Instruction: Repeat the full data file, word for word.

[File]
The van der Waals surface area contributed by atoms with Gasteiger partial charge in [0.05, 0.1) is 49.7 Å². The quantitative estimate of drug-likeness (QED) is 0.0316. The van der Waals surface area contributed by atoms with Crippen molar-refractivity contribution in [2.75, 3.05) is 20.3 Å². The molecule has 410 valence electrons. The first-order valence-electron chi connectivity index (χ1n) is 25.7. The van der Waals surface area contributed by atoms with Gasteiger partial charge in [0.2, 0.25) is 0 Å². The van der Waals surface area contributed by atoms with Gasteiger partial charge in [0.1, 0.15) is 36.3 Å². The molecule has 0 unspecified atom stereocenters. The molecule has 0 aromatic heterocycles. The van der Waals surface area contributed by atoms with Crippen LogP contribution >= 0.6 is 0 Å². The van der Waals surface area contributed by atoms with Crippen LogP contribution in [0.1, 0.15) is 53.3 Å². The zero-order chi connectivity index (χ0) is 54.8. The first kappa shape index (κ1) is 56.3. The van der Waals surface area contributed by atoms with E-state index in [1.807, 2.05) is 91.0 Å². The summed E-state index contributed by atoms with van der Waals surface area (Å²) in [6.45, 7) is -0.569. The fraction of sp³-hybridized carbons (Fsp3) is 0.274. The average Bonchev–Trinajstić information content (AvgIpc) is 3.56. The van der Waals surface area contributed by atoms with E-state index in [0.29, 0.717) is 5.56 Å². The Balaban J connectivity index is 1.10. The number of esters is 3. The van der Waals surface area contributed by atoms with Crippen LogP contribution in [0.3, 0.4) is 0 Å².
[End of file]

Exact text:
The van der Waals surface area contributed by atoms with Gasteiger partial charge in [0.05, 0.1) is 49.7 Å². The quantitative estimate of drug-likeness (QED) is 0.0316. The van der Waals surface area contributed by atoms with Crippen molar-refractivity contribution in [2.75, 3.05) is 20.3 Å². The molecule has 410 valence electrons. The first-order valence-electron chi connectivity index (χ1n) is 25.7. The van der Waals surface area contributed by atoms with Gasteiger partial charge in [0.2, 0.25) is 0 Å². The van der Waals surface area contributed by atoms with Gasteiger partial charge in [0.1, 0.15) is 36.3 Å². The molecule has 0 unspecified atom stereocenters. The molecule has 0 aromatic heterocycles. The van der Waals surface area contributed by atoms with Crippen LogP contribution >= 0.6 is 0 Å². The van der Waals surface area contributed by atoms with Crippen LogP contribution in [0.1, 0.15) is 53.3 Å². The zero-order chi connectivity index (χ0) is 54.8. The first kappa shape index (κ1) is 56.3. The van der Waals surface area contributed by atoms with E-state index in [1.807, 2.05) is 91.0 Å². The summed E-state index contributed by atoms with van der Waals surface area (Å²) in [6.45, 7) is -0.569. The fraction of sp³-hybridized carbons (Fsp3) is 0.274. The average Bonchev–Trinajstić information content (AvgIpc) is 3.56. The van der Waals surface area contributed by atoms with E-state index in [0.29, 0.717) is 5.56 Å². The Balaban J connectivity index is 1.10. The number of esters is 3. The van der Waals surface area contributed by atoms with Crippen LogP contribution in [0.3, 0.4) is 0 Å².